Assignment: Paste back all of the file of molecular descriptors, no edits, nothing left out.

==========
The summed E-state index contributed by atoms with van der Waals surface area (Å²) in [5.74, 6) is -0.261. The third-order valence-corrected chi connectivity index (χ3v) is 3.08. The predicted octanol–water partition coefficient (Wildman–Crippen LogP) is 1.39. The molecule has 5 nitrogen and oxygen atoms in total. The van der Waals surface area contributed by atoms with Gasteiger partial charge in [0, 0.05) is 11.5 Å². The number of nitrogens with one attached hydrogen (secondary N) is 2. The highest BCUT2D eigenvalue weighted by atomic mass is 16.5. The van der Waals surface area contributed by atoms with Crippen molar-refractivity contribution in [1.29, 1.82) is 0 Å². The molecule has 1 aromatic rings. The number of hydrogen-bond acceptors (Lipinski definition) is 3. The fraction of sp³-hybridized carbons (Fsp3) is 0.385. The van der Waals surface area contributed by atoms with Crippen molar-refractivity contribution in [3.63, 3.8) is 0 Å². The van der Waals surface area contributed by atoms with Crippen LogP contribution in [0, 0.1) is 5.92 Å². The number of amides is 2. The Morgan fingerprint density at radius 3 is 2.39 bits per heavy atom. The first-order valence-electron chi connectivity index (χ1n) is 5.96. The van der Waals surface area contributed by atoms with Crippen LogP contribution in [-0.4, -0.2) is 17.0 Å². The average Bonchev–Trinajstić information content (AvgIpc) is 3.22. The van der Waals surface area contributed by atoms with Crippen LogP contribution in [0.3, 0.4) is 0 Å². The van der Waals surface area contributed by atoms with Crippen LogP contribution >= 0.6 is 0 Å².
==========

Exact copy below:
The summed E-state index contributed by atoms with van der Waals surface area (Å²) in [5.74, 6) is -0.261. The third-order valence-corrected chi connectivity index (χ3v) is 3.08. The predicted octanol–water partition coefficient (Wildman–Crippen LogP) is 1.39. The molecule has 5 nitrogen and oxygen atoms in total. The van der Waals surface area contributed by atoms with Gasteiger partial charge in [0, 0.05) is 11.5 Å². The number of nitrogens with one attached hydrogen (secondary N) is 2. The highest BCUT2D eigenvalue weighted by atomic mass is 16.5. The van der Waals surface area contributed by atoms with Crippen molar-refractivity contribution in [1.29, 1.82) is 0 Å². The molecule has 1 aromatic rings. The number of hydrogen-bond acceptors (Lipinski definition) is 3. The fraction of sp³-hybridized carbons (Fsp3) is 0.385. The van der Waals surface area contributed by atoms with Crippen molar-refractivity contribution in [3.63, 3.8) is 0 Å². The van der Waals surface area contributed by atoms with Crippen LogP contribution in [0, 0.1) is 5.92 Å². The number of amides is 2. The Morgan fingerprint density at radius 3 is 2.39 bits per heavy atom. The first-order valence-electron chi connectivity index (χ1n) is 5.96. The van der Waals surface area contributed by atoms with Crippen LogP contribution in [-0.4, -0.2) is 17.0 Å². The average Bonchev–Trinajstić information content (AvgIpc) is 3.22. The van der Waals surface area contributed by atoms with Crippen LogP contribution in [0.3, 0.4) is 0 Å². The van der Waals surface area contributed by atoms with Crippen LogP contribution >= 0.6 is 0 Å².